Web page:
In a separate study, researchers found that an increase of 30 minutes per day of low-intensity physical activity (LIPA) may lower the risk of death among older adults, regardless of the amount of moderate to vigorous physical activity (MVPA) participants are involved in or whether they have impaired physical function. In addition, an increase of 30 minutes of sedentary time per day may increase the risk of death regardless of the amount of MVPA or whether participants have impaired physical function.

Those are key findings from an analysis of 1,262 participants in the Framingham Offspring Study.

"Given that MVPA tends to decline with age, particularly during the mid- to late-life transition, promoting LIPA and reducing sedentary time may be a more practical alternative among older adults for reducing the risk of mortality," lead author Joowon Lee, PhD, said in an interview at the meeting sponsored by the American Heart Association.

According to Dr. Lee, a postdoctoral fellow at Boston University, prior studies found that the inverse association between MVPA and cardiovascular and all-cause mortality among older adults. "However, we focused on sedentary and light-intensity physical activity, which is prevalent in older adult population," he said. "Additionally, we looked at the association between physical activity and mortality after excluding participants with frailty as a sensitivity analysis."

The researchers drew from accelerometry-derived physical activity data from 1,262 Framingham Offspring Study participants at their ninth examination (2011-2014). The mean age of the subjects was 69 years, 54% were women, and they had worn the accelerometers at least 10 hours per day for at least 4 days prior to the exam visit. The researchers used multivariable Cox proportional hazards regression models to relate physician activity and sedentary time with all-cause mortality adjusting for potential confounders.

During a median follow-up of 4.8 years, 67 study participants died. Dr. Lee and colleagues observed that higher total physical activity, LIPA, adherence to physical activity guidelines (at least 150 minutes of activity each week), and lower sedentary time were associated with a lower risk of all-cause mortality. Specifically, they were 67% less likely to die of any cause if they spent at least 150 minutes per week in moderate to vigorous physical activity, compared with those who did not. In addition, the researchers found that each 30-minute interval of LIPA, such as doing household chores or casual walking, was associated with a 20% lower risk of dying from any cause. On the other hand, every additional 30 minutes of being sedentary was related to a 32% higher risk of dying from any cause. The results remained statistically significant even after excluding those with frailty.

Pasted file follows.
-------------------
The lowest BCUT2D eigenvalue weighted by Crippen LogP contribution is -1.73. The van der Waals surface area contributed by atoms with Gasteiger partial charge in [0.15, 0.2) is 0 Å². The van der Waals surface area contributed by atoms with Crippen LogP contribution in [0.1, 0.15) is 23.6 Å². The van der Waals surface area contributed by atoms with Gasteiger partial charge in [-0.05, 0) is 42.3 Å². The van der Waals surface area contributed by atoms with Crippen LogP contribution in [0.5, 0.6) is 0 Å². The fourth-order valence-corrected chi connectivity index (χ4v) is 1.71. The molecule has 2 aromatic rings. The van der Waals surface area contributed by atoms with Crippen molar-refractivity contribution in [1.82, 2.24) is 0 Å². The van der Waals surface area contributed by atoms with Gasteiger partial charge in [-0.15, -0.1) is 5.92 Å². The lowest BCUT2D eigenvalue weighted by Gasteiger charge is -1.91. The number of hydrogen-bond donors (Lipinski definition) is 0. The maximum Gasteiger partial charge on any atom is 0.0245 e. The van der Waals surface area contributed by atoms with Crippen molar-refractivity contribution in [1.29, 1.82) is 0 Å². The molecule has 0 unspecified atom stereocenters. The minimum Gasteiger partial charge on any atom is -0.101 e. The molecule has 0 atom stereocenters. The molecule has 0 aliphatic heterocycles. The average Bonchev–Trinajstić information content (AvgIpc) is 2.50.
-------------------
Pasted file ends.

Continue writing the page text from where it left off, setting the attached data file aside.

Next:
"In the present analysis, an increase of 10 minutes in MVPA was not associated with the risk of all-cause mortality although meeting physical activity guidelines [MVPA of at least 150 minutes per week] was the strongest factor associated with the risk of all-cause mortality," Dr. Lee said.

He acknowledged certain limitations of the analysis, including the fact that the study participants were white individuals with European ancestry. "Additionally, a small number of mortality events were observed in the current investigation," he said. "So, an additional study of larger multiethnic samples of older adults is warranted to confirm our findings."

"We tell people: 'You need 30 minutes of moderate intensity exercise most days of the week,'" Dr. Franklin said. "That's true, but a classic study in Lancet showed that if you do 12 or 15 minutes of moderate exercise, not 30 minutes, you also get a 14% reduction in mortality. Some exercise is better than none, and for older adults, they don't even have to do moderate intensity exercise to get benefits."

Dr. LaCroix's study was funded by the National Heart, Lung, and Blood Institute; Dr. LaCroix reported having no financial disclosures. Dr. Lee's study was supported by the National Heart, Lung, and Blood Institute; Dr. Lee reported having no disclosures.

Epi/Lifestyle 2020, Abstract 30, Abstract 31. Presented March 5, 2020.

This article first appeared on MDedge.com.